Sara Ganim Wins December Sidney
Sara Ganim, a 24-year-old crime reporter with the Patriot-News of Harrisburg, won the December Sidney for her series of investigations exposing the Penn State sex abuse scandal.
In March, Ganim broke the news that a grand jury was investigating former Penn State football coach Jerry Sandusky for allegedly sexually abusing a high school football player. She has since interviewed several young men who say that Sandusky abused them.
In November, Ganim revealed that allegations of abuse by Sandusky first surfaced in 1995, but authorities botched investigations.
The Sandusky revelations brought to light an institutional cover-up and Penn State’s president and its legendary head football coach Joe Paterno have already lost their jobs as a result. Athletic Director Tim Curley and Vice President Gary Schultz were also arrested and charged with perjury and failure to report a crime.
“This reporter from a small newspaper took on one of the most powerful institutions in her area and brought down some of the most powerful names in sports, local police, community leaders, and Sandusky’s charity,” said Hillman judge Lindsay Beyerstein. “For years, everyone put prestige and power ahead of vulnerable children.”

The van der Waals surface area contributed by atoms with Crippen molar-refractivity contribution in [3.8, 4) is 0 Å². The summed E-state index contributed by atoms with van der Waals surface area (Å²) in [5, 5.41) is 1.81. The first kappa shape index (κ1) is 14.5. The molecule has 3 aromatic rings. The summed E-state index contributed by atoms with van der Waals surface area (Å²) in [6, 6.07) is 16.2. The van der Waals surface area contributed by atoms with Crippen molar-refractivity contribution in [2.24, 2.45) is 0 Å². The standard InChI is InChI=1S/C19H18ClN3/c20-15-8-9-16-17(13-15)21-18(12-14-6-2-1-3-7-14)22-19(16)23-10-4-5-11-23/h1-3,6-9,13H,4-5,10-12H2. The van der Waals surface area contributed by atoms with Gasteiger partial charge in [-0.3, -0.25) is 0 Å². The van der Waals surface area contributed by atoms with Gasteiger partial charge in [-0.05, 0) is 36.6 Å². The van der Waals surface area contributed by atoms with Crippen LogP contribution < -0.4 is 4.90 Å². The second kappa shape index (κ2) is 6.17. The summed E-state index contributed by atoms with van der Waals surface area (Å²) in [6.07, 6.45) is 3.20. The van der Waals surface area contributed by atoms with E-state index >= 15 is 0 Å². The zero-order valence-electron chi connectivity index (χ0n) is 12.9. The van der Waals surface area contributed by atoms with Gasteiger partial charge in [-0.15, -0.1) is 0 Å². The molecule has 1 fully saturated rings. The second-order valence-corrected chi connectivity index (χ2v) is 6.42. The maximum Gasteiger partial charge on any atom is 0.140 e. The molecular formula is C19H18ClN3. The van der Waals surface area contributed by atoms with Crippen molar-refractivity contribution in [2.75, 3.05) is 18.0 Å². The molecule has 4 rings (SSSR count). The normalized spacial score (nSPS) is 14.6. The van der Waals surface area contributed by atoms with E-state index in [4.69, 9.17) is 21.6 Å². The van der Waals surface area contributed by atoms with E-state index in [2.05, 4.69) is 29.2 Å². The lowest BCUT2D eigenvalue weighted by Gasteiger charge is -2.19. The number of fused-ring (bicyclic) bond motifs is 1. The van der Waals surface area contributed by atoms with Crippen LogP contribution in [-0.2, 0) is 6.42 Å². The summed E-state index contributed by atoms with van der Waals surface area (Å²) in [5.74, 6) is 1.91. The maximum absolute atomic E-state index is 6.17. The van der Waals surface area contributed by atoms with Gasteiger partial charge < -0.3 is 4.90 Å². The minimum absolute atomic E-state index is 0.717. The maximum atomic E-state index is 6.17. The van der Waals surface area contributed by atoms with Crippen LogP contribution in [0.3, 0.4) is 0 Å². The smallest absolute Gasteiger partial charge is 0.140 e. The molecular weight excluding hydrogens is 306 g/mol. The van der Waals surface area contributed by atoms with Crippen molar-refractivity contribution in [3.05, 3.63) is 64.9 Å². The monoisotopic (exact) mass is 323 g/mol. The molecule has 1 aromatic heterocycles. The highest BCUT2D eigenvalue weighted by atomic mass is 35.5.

Sara Ganim is a crime reporter for the Patriot-News in Harrisburg, Pennsylvania. Before joining the Patriot-News she covered the crime and courts beat for the Centre Daily Times in State College, Pa. She is a graduate of Penn State University.
How does your experience as a crime reporter shape your coverage of the story? Does your beat give you an edge over sports reporters?
It affects it entirely. As I’ve said from beginning, this was not a football story. I approached it like every other crime story.
There’s a benefit to understanding the criminal process and how things work. A lot of sports reporting is opinion and observation. This story was based solely on facts, not on rumors.
How does this piece compare to your previous reporting?
As a crime reporter, I tend to be covering people on the worst days of their lives, so it’s hard for me to say which tragedy is worse. Though, nothing ever turned out to be this big.
Do you think there were institutional factors at Penn State that enabled the abuse to continue undetected for so long?
It’s so early. This story is evolving day by day. I don’t know that we know the answer to that. Sexual assault happens a lot. This story puts it on a more high-profile plane.
Many small local papers are struggling to survive in today’s competitive media market and some observers question whether local print press is still relevant. What do your results say about what local beat reporters bring to the table?
I was able to break news because of a deep network of sources I cultivated over years. This is definitely a testament to local reporting–knocking on doors and talking to people.
Have you gotten any offers for book or movie deals yet?
I’m not thinking about any of that right now.